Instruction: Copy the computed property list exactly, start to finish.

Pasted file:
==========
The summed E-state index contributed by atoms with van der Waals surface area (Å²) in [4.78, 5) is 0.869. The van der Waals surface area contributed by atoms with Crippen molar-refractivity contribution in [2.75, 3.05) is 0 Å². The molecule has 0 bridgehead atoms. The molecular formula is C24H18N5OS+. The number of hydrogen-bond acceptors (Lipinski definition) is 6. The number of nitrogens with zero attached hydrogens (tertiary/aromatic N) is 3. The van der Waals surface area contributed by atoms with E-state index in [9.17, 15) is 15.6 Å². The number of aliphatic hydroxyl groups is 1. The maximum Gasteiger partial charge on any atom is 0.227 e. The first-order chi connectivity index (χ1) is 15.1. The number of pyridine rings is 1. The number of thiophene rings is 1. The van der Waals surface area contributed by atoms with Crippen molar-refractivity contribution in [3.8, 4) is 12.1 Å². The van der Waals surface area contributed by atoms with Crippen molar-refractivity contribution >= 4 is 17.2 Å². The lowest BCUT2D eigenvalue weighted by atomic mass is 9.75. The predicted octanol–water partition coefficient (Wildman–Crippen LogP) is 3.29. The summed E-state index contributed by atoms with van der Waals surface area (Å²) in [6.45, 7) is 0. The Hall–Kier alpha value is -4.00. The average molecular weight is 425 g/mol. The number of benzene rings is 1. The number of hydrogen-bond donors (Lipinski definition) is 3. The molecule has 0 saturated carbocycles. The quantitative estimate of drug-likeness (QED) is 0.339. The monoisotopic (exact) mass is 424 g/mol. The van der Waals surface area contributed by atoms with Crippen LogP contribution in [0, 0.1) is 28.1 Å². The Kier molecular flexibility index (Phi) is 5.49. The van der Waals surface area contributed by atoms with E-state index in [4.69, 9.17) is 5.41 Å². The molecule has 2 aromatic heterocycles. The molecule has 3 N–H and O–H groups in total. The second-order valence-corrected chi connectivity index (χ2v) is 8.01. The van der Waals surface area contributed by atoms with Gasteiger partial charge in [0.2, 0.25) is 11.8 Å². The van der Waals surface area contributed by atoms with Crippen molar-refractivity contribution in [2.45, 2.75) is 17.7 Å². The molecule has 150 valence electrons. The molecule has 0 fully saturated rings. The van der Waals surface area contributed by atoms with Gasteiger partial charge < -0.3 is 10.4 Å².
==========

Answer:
The summed E-state index contributed by atoms with van der Waals surface area (Å²) in [4.78, 5) is 0.869. The van der Waals surface area contributed by atoms with Crippen molar-refractivity contribution in [2.75, 3.05) is 0 Å². The molecule has 0 bridgehead atoms. The molecular formula is C24H18N5OS+. The number of hydrogen-bond acceptors (Lipinski definition) is 6. The number of nitrogens with zero attached hydrogens (tertiary/aromatic N) is 3. The van der Waals surface area contributed by atoms with E-state index in [9.17, 15) is 15.6 Å². The number of aliphatic hydroxyl groups is 1. The maximum Gasteiger partial charge on any atom is 0.227 e. The first-order chi connectivity index (χ1) is 15.1. The number of pyridine rings is 1. The number of thiophene rings is 1. The van der Waals surface area contributed by atoms with Crippen molar-refractivity contribution in [3.8, 4) is 12.1 Å². The van der Waals surface area contributed by atoms with Crippen molar-refractivity contribution >= 4 is 17.2 Å². The lowest BCUT2D eigenvalue weighted by atomic mass is 9.75. The predicted octanol–water partition coefficient (Wildman–Crippen LogP) is 3.29. The summed E-state index contributed by atoms with van der Waals surface area (Å²) in [6.45, 7) is 0. The Hall–Kier alpha value is -4.00. The average molecular weight is 425 g/mol. The number of benzene rings is 1. The number of hydrogen-bond donors (Lipinski definition) is 3. The molecule has 0 saturated carbocycles. The quantitative estimate of drug-likeness (QED) is 0.339. The monoisotopic (exact) mass is 424 g/mol. The van der Waals surface area contributed by atoms with Crippen LogP contribution in [0, 0.1) is 28.1 Å². The Kier molecular flexibility index (Phi) is 5.49. The van der Waals surface area contributed by atoms with E-state index in [4.69, 9.17) is 5.41 Å². The molecule has 2 aromatic heterocycles. The molecule has 3 N–H and O–H groups in total. The second-order valence-corrected chi connectivity index (χ2v) is 8.01. The van der Waals surface area contributed by atoms with Gasteiger partial charge in [0.2, 0.25) is 11.8 Å². The van der Waals surface area contributed by atoms with Crippen molar-refractivity contribution in [2.45, 2.75) is 17.7 Å². The molecule has 150 valence electrons. The molecule has 0 fully saturated rings. The van der Waals surface area contributed by atoms with Gasteiger partial charge < -0.3 is 10.4 Å².